In the year 2002, the World Bank, for the first time, in its report “Governance and Development, profusely emphasized on the need and importance of “Good Governance”, defining it as the “the manner in which power is exercised in the management of a country’s economic and social resources for development”. However, the idea of good governance is not an agenda of the 21st Century. It has been existed in India since the glorious days of the Mauryan Empire. Kautilya, author of the acclaimed historical work Arthashashtra and Prime Minister in King Chandragupta Maurya’s court, harped on a practically tested and theoretically developed conception of Good Governance at a time when the human race was still trying to discover its roots.
Kautilya’s Arthashashtra is a manual which discusses domestic and international politics. It focuses on administrative laws, political problems, and establishment of law and order, which were penned down keeping in mind the societal conditions of the Mauryan Dynasty. It is believed that Kautilya wanted his work to be based on observations and empirical evidence. He took a tour of the kingdom, personally observing inhabitants of the empire and their surroundings, before writing his views on an ideal administrative system.
In Arthashashtra, Kautilya gives an account of the “Kautilyan State”,which is the harbinger of freedom, prosperty, happiness, and full fledged development of the human personality. Kautilya believed in the idea of common good as opposed to fulfillment of individual demands; The King was expected to give up his personal interests in order to fulfill the need and interests of his subjects. Kautilya mentions in his work that “In the happiness of his subjects lies his happiness, in their welfare, his welfare. What pleases him he shall not consider as good, but whatever pleases his subjects he shall consider as good”. Thus,the king was to behave as the servant of his subjects, catering to their welfare – “Sarva bhuta hite”.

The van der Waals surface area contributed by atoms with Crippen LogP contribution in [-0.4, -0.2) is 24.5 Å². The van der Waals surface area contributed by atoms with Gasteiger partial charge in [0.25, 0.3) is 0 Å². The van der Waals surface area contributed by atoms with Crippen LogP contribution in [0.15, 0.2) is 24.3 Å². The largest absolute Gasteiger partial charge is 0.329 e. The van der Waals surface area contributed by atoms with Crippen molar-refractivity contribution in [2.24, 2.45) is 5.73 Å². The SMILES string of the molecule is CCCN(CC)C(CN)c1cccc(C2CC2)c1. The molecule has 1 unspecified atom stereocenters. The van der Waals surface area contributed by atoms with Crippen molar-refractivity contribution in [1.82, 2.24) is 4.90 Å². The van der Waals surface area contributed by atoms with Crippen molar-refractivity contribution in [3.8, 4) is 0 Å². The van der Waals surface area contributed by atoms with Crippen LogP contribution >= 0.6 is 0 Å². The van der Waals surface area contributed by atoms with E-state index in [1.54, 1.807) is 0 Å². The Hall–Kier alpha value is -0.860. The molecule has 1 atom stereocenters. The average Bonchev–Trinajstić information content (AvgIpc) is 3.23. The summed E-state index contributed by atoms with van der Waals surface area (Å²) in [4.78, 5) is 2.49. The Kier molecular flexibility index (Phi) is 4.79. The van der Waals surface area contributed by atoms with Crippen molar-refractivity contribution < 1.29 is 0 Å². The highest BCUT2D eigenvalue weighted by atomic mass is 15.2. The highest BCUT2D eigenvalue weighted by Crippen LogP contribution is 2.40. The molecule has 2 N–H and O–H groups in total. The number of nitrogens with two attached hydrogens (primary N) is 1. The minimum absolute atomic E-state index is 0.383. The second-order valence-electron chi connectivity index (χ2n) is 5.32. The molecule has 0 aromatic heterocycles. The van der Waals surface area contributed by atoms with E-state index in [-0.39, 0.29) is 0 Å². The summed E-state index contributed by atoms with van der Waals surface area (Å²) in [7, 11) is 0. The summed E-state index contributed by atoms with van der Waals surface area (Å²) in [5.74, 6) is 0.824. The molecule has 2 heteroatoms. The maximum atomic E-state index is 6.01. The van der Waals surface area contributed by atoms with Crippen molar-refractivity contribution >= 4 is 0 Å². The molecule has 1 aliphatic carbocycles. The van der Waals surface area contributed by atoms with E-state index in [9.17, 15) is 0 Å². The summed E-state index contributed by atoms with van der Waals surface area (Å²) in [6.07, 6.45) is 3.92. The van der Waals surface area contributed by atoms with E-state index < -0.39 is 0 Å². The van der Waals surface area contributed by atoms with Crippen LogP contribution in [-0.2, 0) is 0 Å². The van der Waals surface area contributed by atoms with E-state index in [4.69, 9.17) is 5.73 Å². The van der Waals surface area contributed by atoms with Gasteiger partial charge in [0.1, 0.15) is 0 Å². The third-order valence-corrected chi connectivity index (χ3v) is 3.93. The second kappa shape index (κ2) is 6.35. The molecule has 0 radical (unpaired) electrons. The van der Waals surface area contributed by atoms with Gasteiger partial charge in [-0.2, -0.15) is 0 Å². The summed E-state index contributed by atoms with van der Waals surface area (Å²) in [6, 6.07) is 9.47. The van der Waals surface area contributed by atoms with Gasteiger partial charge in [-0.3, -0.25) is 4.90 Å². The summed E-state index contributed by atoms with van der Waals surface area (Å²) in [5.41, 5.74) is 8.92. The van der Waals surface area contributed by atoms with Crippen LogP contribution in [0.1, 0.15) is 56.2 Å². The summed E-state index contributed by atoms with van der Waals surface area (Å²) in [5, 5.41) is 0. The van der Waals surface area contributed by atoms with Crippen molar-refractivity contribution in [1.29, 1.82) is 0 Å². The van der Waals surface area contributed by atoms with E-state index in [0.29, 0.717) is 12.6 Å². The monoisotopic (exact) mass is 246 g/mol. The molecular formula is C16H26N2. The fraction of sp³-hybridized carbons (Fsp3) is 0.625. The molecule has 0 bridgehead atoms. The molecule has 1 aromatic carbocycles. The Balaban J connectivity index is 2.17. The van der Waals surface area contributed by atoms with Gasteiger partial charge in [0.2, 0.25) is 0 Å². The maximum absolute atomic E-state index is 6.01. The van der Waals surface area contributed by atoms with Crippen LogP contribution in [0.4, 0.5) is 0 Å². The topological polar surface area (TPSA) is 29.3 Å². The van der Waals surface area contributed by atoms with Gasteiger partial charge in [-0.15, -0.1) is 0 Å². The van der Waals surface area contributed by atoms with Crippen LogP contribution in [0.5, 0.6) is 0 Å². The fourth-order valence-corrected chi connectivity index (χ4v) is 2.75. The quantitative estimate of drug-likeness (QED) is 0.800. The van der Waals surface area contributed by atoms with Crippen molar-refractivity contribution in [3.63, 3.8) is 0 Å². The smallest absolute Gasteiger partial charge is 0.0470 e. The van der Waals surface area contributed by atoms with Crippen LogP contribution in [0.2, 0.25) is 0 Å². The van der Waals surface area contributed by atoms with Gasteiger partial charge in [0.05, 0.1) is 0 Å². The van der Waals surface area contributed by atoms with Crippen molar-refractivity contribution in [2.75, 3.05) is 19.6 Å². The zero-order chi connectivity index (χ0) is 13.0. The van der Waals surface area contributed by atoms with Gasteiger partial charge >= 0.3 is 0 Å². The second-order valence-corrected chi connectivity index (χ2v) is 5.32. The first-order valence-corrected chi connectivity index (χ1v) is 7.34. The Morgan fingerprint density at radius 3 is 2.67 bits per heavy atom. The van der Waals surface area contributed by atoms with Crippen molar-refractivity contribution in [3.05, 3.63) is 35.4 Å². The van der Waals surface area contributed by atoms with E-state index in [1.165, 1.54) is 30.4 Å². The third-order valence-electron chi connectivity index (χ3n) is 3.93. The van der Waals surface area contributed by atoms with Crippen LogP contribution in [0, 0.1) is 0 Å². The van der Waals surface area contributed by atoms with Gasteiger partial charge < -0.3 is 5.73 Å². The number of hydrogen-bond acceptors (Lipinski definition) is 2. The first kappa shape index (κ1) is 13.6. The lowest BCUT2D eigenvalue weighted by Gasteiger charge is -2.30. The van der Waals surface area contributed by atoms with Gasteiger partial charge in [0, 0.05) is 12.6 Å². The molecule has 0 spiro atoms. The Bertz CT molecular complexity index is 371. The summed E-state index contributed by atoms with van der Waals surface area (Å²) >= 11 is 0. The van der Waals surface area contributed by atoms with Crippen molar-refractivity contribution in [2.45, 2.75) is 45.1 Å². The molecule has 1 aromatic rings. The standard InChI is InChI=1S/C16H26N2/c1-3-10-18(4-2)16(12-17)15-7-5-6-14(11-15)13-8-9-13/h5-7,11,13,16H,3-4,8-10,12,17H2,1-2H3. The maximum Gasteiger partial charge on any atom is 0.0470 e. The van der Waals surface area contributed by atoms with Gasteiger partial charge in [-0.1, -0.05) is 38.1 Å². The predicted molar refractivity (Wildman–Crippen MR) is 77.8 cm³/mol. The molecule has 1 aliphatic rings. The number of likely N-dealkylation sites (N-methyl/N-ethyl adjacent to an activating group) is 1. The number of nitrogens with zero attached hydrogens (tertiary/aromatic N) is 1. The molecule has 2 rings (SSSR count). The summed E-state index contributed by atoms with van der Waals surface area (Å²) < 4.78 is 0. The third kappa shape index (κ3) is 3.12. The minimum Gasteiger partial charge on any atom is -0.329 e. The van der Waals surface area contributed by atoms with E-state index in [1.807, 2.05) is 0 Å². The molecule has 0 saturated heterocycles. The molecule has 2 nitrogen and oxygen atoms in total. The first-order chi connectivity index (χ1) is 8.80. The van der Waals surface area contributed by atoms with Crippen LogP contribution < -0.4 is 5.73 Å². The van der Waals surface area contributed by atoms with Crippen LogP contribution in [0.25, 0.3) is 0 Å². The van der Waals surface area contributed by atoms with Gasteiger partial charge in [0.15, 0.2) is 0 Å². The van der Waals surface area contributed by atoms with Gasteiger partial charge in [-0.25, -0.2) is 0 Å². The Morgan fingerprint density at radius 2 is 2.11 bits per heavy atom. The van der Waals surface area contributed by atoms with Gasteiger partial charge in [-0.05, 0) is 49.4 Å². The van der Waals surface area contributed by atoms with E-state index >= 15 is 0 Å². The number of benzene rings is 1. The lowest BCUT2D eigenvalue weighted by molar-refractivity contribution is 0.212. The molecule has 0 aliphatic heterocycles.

In the Kautilyan State, good governance could be ensured by upholding the true essence of sovereignty. A good king was one who promoted cooperation among his fellow ministers and took decisions unanimously based on deliberations. The King was expected to exercise his charisma and bring about consensus in decision making and its implementation. Furthermore, the Sovereign was not the caretaker of solely the political arena but also of the social domain. For this purpose, the King had to reach out and use the instruments of ‘Danda’ and ‘Dandaniti’. Danda refers to the coercive power of the king, unrestrained by law, and used to exercise authority and inflict punishment upon an offender. Kautilya was cautious regarding the manner in which Danda could be exercised. A king who imposed severe punishments could exasperate his subjects, whereas one who was mild and lenient was bound to be defeated. Danda had to be imposed only after due consideration of the gravity of the offence. If a king was found to have misused his authority, he had to offer to God Varuna a fine equal to 30 times the unjust judgement in order to cleanse his sould of the sin of unjust imposition of punishment.